Reconnaissance and stealth are vital elements of the experience, but progression only comes through environmental puzzles. Many games are (perhaps rightly) criticised for being too easy and making solutions too obvious, but Hello Neighbor errs on the side of caution. The game offers only the barest of hints, and, while this trait would not be too much of an impediment in other titles, it makes Hello Neighbor into an exercise in frustration. Puzzles range from simple challenges to multi-layered, house-spanning conundrums involving switches, tools, mannequins, and more. Disappointingly, as one progresses further through the game, the house becomes more labyrinthine, and the problems less logical until solutions seem to come about more through trial-and-error and dumb luck than ingenuity. That such an integral element of the adventure is so fundamentally flawed is damning, and the issues extend to other core mechanics.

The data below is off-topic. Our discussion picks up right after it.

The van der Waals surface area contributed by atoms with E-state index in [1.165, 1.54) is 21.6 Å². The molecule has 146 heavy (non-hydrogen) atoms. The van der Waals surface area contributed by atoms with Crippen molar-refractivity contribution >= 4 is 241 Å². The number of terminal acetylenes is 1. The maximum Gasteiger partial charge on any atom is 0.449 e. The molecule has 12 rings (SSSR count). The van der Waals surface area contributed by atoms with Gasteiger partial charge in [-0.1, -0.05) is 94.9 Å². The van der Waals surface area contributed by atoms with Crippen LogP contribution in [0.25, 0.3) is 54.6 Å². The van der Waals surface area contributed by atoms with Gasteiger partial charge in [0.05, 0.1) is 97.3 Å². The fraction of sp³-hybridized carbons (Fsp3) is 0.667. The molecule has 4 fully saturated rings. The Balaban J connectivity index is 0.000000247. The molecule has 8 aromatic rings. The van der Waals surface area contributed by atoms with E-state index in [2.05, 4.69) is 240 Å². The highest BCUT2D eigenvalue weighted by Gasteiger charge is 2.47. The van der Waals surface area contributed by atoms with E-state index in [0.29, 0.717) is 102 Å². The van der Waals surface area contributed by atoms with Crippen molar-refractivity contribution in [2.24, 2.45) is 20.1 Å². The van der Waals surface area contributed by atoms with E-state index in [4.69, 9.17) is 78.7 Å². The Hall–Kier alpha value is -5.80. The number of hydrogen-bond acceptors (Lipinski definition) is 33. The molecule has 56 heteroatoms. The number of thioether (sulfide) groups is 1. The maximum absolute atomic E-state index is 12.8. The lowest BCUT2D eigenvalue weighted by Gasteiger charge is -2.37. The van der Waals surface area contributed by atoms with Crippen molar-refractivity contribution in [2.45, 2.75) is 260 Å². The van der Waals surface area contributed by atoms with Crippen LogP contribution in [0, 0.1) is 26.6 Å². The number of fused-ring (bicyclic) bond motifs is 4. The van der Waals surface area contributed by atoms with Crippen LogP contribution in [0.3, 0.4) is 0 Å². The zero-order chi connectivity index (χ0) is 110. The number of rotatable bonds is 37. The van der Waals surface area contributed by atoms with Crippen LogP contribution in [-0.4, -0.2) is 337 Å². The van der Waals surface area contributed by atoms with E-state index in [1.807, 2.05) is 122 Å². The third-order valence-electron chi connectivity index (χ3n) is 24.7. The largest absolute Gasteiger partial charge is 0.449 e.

Puzzles may drive the narrative, but the moment-to-moment gameplay is more focused on sneaking about and evading capture. The stealth mechanics are familiar, requiring the player to evade the watchful gaze of the neighbour and hide in cupboards if escape seems impossible when he draws near. As a whole, the systems are competent, though the rising crescendo of music at the neighbour’s approach could be better implemented, as it tends to swell even when he is on a different floor of the house and the player is, therefore, well out of immediate danger. As if to emphasise the shoddy workmanship in gameplay design, even the central interaction mechanics are problematic, with floaty jumping, imprecise movement, and questionable physics all being hallmarks of the adventure. A further issue is that the game has an unfortunate tendency to crash on closure, erasing recent progress. With such ropiness evident in almost every point of execution, the off-kilter visual design is remarkably fitting.